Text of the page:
It can't have escaped your notice that this is an era of cut flowers. In the corner of every living room on Instagram, on a vase on every coffee table there are daffodils, or tulips, or peonies...or a mix of all three with some eucalyptus sprigs thrown in for good measure.
Last week, I was interviewing the internationally renowned interior designer Kelly Hoppen, currently working on over 40 projects around the world, including P Diddy's house in LA.
She is the person who kickstarted a vogue in living rooms that began in the late 1990s and stayed in the cultural zeitgeist for years. Neutral schemes, plush textures, whites, beiges, taupes. And orchids or calla lilies. Always white orchids and/or calla lilies.
Given that beige living rooms are still very much Kelly's thing (though she told me does now pair it with different, brighter shades like yellow and red), I felt compelled to ask if she still liked these two flowers, too.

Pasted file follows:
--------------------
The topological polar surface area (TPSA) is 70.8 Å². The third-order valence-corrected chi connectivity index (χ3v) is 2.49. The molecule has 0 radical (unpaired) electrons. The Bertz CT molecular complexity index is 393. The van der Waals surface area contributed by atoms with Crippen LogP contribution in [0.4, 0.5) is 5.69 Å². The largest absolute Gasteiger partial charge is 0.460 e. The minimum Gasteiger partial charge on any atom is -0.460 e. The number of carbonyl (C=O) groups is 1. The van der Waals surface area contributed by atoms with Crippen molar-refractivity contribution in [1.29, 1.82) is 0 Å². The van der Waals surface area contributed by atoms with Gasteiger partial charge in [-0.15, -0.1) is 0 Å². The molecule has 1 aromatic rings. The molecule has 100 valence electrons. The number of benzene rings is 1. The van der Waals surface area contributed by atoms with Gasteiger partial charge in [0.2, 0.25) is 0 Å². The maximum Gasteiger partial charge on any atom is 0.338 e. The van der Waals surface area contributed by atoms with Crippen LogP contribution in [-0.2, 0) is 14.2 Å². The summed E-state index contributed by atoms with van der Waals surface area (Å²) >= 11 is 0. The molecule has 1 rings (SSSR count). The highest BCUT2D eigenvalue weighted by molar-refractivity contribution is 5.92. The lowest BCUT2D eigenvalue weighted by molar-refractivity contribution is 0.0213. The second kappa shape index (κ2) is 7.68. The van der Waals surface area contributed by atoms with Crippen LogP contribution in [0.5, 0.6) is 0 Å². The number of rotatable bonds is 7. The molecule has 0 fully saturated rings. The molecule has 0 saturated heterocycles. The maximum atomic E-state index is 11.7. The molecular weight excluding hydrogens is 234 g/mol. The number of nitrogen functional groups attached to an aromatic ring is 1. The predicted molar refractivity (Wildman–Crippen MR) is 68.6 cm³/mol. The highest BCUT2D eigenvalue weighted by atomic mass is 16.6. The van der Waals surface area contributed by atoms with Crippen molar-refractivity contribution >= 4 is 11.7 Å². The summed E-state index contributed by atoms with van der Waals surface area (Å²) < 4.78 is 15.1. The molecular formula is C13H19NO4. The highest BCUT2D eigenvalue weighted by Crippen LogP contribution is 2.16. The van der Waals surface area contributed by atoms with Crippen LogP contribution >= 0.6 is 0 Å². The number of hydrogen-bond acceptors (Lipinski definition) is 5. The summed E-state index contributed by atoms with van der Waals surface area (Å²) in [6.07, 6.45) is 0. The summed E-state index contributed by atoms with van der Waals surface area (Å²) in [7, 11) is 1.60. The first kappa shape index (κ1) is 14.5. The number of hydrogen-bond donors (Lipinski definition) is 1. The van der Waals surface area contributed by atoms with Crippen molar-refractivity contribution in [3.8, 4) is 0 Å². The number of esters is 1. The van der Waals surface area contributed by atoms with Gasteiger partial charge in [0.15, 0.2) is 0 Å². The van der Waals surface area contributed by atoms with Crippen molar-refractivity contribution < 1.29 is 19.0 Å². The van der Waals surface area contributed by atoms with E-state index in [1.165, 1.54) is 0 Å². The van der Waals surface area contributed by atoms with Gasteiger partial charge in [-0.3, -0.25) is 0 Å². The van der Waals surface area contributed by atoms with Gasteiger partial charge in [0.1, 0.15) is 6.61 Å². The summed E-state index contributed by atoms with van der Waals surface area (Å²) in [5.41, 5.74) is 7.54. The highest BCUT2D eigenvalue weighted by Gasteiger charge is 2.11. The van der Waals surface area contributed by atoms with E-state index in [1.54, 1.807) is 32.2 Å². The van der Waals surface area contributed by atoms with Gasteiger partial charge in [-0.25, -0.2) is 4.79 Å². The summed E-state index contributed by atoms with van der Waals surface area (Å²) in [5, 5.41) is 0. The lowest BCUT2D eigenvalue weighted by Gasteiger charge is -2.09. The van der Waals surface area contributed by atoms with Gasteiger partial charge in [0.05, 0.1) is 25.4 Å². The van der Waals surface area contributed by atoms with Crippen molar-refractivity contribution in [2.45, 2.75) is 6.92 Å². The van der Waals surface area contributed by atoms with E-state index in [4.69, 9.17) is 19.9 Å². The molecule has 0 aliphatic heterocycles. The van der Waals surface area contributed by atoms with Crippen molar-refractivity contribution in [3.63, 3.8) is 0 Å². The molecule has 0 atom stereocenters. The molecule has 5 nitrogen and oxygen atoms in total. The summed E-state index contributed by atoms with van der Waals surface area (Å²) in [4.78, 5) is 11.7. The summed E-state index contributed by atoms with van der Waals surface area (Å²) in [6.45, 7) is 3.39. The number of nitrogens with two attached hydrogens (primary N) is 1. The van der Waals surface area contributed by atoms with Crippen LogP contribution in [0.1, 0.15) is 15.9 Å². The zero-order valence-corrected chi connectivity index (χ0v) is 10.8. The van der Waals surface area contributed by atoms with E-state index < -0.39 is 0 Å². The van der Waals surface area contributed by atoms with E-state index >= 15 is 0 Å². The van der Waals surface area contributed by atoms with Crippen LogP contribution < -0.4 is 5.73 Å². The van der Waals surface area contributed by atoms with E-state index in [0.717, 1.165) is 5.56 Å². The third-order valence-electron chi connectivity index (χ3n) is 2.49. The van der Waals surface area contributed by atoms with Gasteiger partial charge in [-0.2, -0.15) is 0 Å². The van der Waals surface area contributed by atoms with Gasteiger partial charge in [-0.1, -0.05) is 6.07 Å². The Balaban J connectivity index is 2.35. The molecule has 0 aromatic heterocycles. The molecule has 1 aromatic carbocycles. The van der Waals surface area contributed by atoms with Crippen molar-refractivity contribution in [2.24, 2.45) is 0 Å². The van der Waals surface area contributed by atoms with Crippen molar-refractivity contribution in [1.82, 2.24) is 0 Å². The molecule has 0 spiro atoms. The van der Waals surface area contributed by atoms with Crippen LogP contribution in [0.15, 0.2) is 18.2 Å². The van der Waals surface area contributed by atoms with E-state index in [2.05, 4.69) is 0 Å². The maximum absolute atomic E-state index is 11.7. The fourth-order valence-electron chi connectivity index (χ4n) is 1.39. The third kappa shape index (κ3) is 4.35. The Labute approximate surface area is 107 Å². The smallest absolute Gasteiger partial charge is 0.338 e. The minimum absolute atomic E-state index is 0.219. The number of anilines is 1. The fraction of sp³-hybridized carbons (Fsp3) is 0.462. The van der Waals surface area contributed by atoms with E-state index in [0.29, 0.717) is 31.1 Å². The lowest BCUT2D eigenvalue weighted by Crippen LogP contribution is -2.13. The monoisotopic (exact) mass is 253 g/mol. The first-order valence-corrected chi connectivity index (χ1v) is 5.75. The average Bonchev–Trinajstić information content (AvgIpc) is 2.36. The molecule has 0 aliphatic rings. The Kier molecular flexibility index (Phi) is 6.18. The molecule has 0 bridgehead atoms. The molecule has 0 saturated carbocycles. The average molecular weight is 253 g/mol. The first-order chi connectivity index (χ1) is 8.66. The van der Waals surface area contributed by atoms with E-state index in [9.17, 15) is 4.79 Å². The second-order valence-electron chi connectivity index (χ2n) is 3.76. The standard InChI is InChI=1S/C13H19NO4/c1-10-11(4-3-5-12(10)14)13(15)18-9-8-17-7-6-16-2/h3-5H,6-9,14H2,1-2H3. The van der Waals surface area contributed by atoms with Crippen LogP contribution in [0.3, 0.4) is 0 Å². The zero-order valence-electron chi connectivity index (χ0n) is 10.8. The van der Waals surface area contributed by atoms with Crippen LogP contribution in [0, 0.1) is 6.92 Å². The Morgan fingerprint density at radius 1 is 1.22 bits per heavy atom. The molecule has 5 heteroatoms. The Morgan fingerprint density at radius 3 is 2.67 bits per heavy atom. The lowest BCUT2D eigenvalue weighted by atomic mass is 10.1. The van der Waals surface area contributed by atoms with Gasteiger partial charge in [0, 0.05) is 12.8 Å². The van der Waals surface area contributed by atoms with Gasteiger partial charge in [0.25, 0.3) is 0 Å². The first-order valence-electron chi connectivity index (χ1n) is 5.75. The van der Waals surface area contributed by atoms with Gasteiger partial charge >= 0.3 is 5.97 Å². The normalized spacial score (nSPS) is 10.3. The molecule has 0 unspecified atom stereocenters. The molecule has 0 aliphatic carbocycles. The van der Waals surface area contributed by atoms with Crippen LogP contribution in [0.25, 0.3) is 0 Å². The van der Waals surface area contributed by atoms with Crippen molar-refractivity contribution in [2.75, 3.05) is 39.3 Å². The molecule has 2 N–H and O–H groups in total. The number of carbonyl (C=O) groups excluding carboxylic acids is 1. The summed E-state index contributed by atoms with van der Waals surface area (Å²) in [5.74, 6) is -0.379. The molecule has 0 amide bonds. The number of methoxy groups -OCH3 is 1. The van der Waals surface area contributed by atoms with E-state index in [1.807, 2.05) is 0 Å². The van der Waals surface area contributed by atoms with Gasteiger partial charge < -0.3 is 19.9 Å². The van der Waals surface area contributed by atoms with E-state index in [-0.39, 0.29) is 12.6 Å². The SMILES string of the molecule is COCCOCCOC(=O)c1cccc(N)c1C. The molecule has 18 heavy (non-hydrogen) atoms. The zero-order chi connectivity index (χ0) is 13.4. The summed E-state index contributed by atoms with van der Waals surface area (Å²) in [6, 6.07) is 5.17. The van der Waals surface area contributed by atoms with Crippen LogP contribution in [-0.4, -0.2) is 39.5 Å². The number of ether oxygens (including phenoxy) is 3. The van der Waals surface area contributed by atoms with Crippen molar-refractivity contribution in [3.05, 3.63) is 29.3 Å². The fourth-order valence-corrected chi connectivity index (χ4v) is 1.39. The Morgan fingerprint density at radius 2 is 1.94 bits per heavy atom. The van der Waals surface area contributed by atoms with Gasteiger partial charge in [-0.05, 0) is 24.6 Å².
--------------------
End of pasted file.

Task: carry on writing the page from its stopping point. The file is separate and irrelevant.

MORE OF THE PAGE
'Oh no,' Kelly said. 'I'm obsessed with poppies. I love that they’re completely irregular. In fact, I love very soft flowers now, and poppies - they're my big thing.'
New flowers, new mood
Kelly's move to poppies is actually more seismic than it sounds, and is yet more evidence of a key new mood affecting how we all want to decorate now.
For not only does what Kelly do still inform a huge amount of people - she has 300K followers on Instagram alone - but the fact that even she, who made her name creating fairly formal spaces characterized by rigid and defiant blooms is looking for something more gentle now.
'We all want rooms that make us feel like we're being hugged,' says the paint and color expert Cassandra Ellis of Atelier Ellis (opens in new tab). 'After what we've been through the last couple of years, collectively we're tired. We've been jazz-handing our way through the pandemic with yellows and pinks, looking to decor for ways to make us feel happy. Now it's earthier, warmer colors we crave, in which we can lie down, drink a bottle of wine, and get a hug from.'
Poppies play into this vibe perfectly. As Kelly says, they're soft, and they evoke a dreaminess and gentleness that fits with what Cassandra says we all need.